By describing the nature of your challenge as vividly as possible, you give the other members a chance to REALLY understand and help you.

2. Questions

In this section, the other members are given a chance to ask the person on the hot seat questions.

These questions are usually open-ended, and preferably not solution-oriented.

It gives the members a chance to understand as well as they can the nature of the problem or opportunity, so that they can form suggestions.

One of the rules at Mastermind9 is that no one speaks twice until everyone has spoken once. We want introverts and extroverts to have equal say. Plus, we don’t want questions to be narrowed down too quickly. We want to keep it broad at this stage.

It gives everyone a chance to speak. And above this, if you know you’ll have to ask a question, you have to pay keen attention to what the person in the hot seat says.

We don’t allow solutions cleverly disguised as questions.

3. Discussion

The discussion segment is where the members of the mastermind group offer solutions to the person in the spotlight. Having fully understood the challenge or opportunity, they are now better suited to speak their mind.

During the discussion at Mastermind9, we usually request the person in the hot seat to turn their camera and mic off.

We do this to remove any bias when people are offering their solutions. This helps o avoid what we say next being influenced by your body language or your turning around and saying, “I’ve done this.”

We just want you to sit there and listen and make notes. This allows us to focus on what other people are saying and what we’re going to advise you to do.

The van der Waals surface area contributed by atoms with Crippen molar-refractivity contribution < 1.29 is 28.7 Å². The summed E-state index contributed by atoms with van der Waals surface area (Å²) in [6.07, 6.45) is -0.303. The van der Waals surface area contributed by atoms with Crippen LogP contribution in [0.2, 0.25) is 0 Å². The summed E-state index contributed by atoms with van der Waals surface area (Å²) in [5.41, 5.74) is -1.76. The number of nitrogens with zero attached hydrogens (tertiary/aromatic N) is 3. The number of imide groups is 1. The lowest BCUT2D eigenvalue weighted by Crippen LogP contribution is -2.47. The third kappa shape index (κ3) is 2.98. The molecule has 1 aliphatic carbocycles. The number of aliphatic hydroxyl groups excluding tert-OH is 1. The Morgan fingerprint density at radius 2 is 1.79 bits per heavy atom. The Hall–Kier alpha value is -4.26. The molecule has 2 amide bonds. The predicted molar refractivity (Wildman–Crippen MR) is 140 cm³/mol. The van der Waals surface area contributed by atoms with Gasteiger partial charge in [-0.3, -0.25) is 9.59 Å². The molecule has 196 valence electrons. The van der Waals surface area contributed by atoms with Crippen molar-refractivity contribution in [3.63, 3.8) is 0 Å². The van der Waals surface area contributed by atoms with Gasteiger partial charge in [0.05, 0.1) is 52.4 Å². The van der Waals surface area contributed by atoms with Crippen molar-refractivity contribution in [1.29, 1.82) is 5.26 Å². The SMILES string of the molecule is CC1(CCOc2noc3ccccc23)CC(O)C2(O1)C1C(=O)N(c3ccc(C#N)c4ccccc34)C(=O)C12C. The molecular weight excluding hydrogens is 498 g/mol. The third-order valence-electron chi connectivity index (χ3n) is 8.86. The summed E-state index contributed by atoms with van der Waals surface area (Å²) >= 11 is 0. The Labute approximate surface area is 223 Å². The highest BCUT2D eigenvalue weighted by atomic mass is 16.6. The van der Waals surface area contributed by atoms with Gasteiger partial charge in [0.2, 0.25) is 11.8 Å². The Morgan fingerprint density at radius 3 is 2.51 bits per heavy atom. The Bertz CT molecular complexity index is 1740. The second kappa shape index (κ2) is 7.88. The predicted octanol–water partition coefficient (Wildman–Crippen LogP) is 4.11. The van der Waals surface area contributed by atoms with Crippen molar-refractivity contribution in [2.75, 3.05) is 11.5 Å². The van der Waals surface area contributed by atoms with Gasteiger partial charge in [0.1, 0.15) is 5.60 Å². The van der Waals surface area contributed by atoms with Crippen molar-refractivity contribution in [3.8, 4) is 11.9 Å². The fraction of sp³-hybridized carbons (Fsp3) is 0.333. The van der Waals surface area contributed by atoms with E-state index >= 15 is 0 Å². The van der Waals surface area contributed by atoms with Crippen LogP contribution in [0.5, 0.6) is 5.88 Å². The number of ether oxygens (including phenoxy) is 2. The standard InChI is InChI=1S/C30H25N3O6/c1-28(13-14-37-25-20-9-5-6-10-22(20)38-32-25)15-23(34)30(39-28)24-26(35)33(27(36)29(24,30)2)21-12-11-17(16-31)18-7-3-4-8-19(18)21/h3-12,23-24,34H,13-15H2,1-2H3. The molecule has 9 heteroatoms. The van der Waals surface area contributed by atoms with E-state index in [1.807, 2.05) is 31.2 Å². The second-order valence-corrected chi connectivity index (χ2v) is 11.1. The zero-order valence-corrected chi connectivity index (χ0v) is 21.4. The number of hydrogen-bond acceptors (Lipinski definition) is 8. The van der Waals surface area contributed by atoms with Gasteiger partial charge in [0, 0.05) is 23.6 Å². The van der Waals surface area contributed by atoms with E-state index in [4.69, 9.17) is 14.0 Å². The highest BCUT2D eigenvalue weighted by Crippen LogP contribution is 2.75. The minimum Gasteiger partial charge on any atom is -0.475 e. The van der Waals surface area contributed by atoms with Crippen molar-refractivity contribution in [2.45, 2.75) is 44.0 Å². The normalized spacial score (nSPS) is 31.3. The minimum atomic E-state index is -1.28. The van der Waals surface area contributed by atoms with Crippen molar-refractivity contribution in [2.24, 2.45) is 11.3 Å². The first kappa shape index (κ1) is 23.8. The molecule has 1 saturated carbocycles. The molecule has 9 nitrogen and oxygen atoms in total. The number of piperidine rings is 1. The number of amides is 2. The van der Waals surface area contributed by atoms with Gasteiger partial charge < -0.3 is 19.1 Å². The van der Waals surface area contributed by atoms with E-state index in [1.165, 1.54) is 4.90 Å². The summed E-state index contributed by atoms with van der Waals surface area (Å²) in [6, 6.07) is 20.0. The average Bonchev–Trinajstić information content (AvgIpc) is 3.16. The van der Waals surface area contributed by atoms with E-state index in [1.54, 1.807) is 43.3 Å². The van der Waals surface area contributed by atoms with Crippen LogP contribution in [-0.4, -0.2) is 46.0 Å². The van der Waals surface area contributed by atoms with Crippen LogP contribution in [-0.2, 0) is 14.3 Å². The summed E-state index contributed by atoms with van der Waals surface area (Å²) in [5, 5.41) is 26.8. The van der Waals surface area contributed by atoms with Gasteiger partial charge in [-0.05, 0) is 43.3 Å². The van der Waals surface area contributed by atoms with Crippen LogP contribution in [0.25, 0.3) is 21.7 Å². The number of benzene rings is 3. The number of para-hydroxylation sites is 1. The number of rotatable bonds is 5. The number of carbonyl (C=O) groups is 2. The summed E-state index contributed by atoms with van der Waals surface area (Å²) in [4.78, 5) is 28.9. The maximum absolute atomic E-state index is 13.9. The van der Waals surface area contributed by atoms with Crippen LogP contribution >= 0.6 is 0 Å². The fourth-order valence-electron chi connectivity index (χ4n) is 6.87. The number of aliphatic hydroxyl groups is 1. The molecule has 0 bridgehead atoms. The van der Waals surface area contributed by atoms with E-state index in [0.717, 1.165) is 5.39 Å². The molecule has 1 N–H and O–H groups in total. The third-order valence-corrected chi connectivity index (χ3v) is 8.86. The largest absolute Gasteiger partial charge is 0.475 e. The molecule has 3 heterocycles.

At this point, members are given the chance to tell the person in the hot seat what they really think in terms of the next steps forward. 

Everyone will take turns to go round and impart their wisdom. Again, we follow the same rule – no one speaks twice unless everyone has spoken once.

And there will be gold in what the people in the mastermind say because everyone’s coming at it from a different lens and their own viewpoint.

The really important thing is to not worry about everything that you’ve heard, but to pick the one thing that will move your business forward.

4. Action

There would be no point in any of this if there wasn’t an action point, right?

At this point, we invite you to come back to the room. We encourage you to talk about one thing that you’ve heard that you’re going to take away and implement before the next session.

It’s a takeaway action that may require weeks or even months to implement.

One of the values of a mastermind group is accountability. At the next session, they’ll need to tell the rest of the group what they’ve done so far.

For example, your action point could be to take up a marketing course, or to recruit someone to handle your admin work.

At the next mastermind group session, you will explain to the group that you took the action. Then you explain whether it produced results.

Conclusion

Mastermind groups are super powerful in helping you to achieve your goals in life. As a business owner, I encourage you to leverage this number 1 tool for ultra successful people.

It will equip you with ideas, support, resources and connections, a quick learning curve, and accountability. A mastermind group may just be the ingredient missing in your path to success.

In summary, mastermind groups take the format of:

  1. Present the challenge or opportunity 
  2. Questions
  3. Discussion
  4. Action

We would love to have you join us at our next FREE Mastermind group taster for a practical session! If you are interested, book here, or get in touch with us for any other questions you might have.